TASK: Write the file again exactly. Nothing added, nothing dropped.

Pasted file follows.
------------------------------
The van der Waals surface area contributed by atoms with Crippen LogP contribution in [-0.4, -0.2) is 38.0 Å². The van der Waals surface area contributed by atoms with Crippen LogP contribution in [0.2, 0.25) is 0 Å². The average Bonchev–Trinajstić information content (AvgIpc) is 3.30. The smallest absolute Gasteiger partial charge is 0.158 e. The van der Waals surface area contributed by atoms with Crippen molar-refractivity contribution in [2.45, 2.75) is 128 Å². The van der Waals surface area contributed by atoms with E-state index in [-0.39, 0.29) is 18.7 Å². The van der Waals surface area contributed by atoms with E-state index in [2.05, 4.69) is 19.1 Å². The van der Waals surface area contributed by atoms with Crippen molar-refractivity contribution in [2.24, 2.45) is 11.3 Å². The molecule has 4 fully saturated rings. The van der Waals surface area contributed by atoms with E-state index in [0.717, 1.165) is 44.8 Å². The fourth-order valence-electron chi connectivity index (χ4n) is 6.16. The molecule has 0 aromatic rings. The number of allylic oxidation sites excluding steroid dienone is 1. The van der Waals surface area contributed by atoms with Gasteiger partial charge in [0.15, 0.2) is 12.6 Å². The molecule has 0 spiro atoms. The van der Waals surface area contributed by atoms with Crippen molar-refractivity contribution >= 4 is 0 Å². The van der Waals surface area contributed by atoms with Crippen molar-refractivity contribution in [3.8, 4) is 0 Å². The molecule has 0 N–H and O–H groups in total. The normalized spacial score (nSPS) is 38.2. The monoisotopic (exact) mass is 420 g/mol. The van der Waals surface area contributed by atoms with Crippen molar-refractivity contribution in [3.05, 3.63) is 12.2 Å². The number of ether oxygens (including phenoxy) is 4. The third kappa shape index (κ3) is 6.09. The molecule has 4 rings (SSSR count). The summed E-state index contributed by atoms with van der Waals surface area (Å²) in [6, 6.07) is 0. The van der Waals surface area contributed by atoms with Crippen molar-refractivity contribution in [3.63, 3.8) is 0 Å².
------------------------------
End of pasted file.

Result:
The van der Waals surface area contributed by atoms with Crippen LogP contribution in [-0.4, -0.2) is 38.0 Å². The van der Waals surface area contributed by atoms with Crippen LogP contribution in [0.2, 0.25) is 0 Å². The average Bonchev–Trinajstić information content (AvgIpc) is 3.30. The smallest absolute Gasteiger partial charge is 0.158 e. The van der Waals surface area contributed by atoms with Crippen molar-refractivity contribution in [2.45, 2.75) is 128 Å². The van der Waals surface area contributed by atoms with E-state index in [-0.39, 0.29) is 18.7 Å². The van der Waals surface area contributed by atoms with E-state index in [2.05, 4.69) is 19.1 Å². The van der Waals surface area contributed by atoms with Crippen molar-refractivity contribution in [2.24, 2.45) is 11.3 Å². The molecule has 4 fully saturated rings. The van der Waals surface area contributed by atoms with E-state index in [0.717, 1.165) is 44.8 Å². The fourth-order valence-electron chi connectivity index (χ4n) is 6.16. The molecule has 0 aromatic rings. The number of allylic oxidation sites excluding steroid dienone is 1. The van der Waals surface area contributed by atoms with Gasteiger partial charge in [0.15, 0.2) is 12.6 Å². The molecule has 0 spiro atoms. The van der Waals surface area contributed by atoms with Crippen molar-refractivity contribution >= 4 is 0 Å². The van der Waals surface area contributed by atoms with Crippen molar-refractivity contribution in [3.8, 4) is 0 Å². The molecule has 0 N–H and O–H groups in total. The normalized spacial score (nSPS) is 38.2. The monoisotopic (exact) mass is 420 g/mol. The van der Waals surface area contributed by atoms with Crippen molar-refractivity contribution in [3.05, 3.63) is 12.2 Å². The number of ether oxygens (including phenoxy) is 4. The third kappa shape index (κ3) is 6.09. The molecule has 4 rings (SSSR count). The summed E-state index contributed by atoms with van der Waals surface area (Å²) in [6, 6.07) is 0. The van der Waals surface area contributed by atoms with Crippen molar-refractivity contribution in [3.63, 3.8) is 0 Å².